The KY nanoNET (KYNN) is a five-year National Science Foundation (NSF) sponsored initiative for the development of a statewide infrastructure network and support system for the specific advancement of micro/nanotechnology and the many fields which utilize this pervasive technology. The goals of the KY nanoNET are 1) to better coordinate the many existing micro/nano labs and resources scattered throughout the Commonwealth of Kentucky by developing a comprehensive web-based network and portal system (i.e. KY nanoNET), 2) develop a portal-based shared software program (KRUNCH or Kentucky Research Users of Nano CADtools Hub) as a key component of KYNN which allows researchers across the state access to a wide variety of expensive commercial TCAD tools for general micro/nano/MEMS research and education, 3) develop a centralized physical core facility (KORE or Kentucky Optical REsources) for the generation of custom photomasks to effectively serve the needs of all micro/nano researchers/educators in Kentucky, 4) develop an effective educational outreach program to grow the interest in micro/nanotechnology and MST (math/science/technology) at both the university and K-12 levels, and 5) collaborate with industry and state government to promote micro/nanotechnology through the development of programs that promise to impact Kentucky’s lagging high-tech economy. NSF projects the field of nanotechnology to explode from a $400B industry today to a $2.5T industry by 2020. To accommodate that tremendous level of growth, it is predicted that 2,000,000 nanotechnologists will need to be trained by 2020, a hundred fold increase in the number today (20,000). The KYNN hopes to assist our state in the participation of that economic growth opportunity.
Activities and Successes
The KY nanoNET (KYNN) is housed at the University of Louisville Micro/NanoTechnology Center (MNTC) and is directed by Prof. Kevin Walsh with the assistance of a fulltime coordinator, Ana Sanchez. The KYNN consists of 17 “micro/nano” nodes located at 7 universities within the Commonwealth of Kentucky. The list of nodes includes core facilities at the University of Louisville, University of Kentucky, Western Kentucky University, Eastern Kentucky University, Morehead State University, Murray State University and Sullivan University. With a mature and active website, the KYNN provides valuable information and networking assets for both academia and industry in the state interested in microtechnology, nanotechnology and MEMS (microelectromechanical systems). The KYNN began in 2007 with a five-year $900K award from the NSF EPSCoR (Experimental Program to Stimulate Competitive Research) program. Activities of the KYNN include the following: 1) establishment of 17 micro/nano nodes located throughout 7 universities and colleges in the state, 2) the sponsorship of an annual Micro/Nano regional conference, 3) the production of approximately 200 photomasks per year for micro/nano researchers in Kentucky, 4) the offering of a comprehensive suite of micro/nano software tools used by over 100 KY researchers, 5) the development of a searchable on-line data base for both equipment and researchers in the state, 6) an active outreach program which involves over 500 K-12 kids touring the UofL cleanroom a year, 7) a formal collaboration with the Louisville Science Center for a Nanotechnology Exhibit and annual participation in Nanodays which reaches over 2000 kids a year. Specific successes of the KYNN at University of Louisville during the KYNN era include 5 micro/nano startups, over 20 patents in the micro/nano area, and an average of $5M of external funding per year which uses the UofL cleanroom core facility.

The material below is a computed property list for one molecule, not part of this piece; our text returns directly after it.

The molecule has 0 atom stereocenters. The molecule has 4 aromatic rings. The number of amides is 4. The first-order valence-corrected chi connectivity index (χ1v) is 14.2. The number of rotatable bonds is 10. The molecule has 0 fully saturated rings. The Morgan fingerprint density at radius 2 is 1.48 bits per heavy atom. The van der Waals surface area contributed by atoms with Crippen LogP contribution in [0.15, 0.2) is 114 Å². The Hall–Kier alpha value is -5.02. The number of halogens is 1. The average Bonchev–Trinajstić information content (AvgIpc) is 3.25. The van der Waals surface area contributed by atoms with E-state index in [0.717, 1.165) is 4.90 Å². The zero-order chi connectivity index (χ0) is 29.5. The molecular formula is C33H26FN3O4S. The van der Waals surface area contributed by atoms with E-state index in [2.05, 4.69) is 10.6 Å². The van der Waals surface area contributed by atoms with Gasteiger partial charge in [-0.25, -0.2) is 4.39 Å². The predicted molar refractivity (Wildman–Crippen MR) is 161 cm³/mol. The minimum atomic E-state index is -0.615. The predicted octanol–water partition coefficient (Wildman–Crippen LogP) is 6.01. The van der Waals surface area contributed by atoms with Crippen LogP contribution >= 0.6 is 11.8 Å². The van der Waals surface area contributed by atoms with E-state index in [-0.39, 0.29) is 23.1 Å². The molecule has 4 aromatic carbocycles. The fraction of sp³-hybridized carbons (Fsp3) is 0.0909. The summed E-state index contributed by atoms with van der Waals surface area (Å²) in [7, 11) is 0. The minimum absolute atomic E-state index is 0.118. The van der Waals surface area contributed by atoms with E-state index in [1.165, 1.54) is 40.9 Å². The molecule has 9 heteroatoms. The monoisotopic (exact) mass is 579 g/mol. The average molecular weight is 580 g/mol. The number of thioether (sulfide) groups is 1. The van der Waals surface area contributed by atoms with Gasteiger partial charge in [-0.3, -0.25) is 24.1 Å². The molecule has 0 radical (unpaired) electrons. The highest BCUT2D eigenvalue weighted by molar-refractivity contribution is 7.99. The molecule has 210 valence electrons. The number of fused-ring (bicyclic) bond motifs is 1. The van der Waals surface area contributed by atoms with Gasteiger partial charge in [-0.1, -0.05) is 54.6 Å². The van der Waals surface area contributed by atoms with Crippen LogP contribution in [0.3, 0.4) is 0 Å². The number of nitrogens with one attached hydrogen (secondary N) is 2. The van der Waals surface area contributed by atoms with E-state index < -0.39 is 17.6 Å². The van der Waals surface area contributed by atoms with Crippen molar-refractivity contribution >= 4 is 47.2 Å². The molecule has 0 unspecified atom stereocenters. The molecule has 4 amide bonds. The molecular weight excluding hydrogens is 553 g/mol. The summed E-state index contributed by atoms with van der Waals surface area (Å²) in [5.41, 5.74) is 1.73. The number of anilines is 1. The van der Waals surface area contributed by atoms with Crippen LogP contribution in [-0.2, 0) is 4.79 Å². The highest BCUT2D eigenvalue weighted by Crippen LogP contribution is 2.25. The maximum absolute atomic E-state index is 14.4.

Unlike other nanotechnology RSLs, the KY nanoNET’s goal is not solely focused on growing or attracting nanotechnology industry to the state. Instead, the KYNN was established to link and network all the nanotechnology academic/research efforts in Kentucky so that all users, including industry, can better leverage the valuable resources available in the state. Central to this mission is educational outreach. One success story the KYNN is most proud of is its collaboration with our state’s Science Center. With the help of the KYNN, the Louisville Science Center (LSC) has been awarded a permanent exhibit in the area of Nanotechnology from the NSF. They were chosen as 1 of only 10 science centers in the nation for this exhibit. Complementary to that effort has been the KYNN’s participation with the LSC in the annual event called Nanodays in which over 2,000 kids visit the center over a weekend period to receive exposure to the field of nanotechnology. The KYNN and LSC also jointly sponsored a nanotechnology IMAX film called “Molecules to the Max” which was shown to over 10,000 children and their parents over a 6-month period.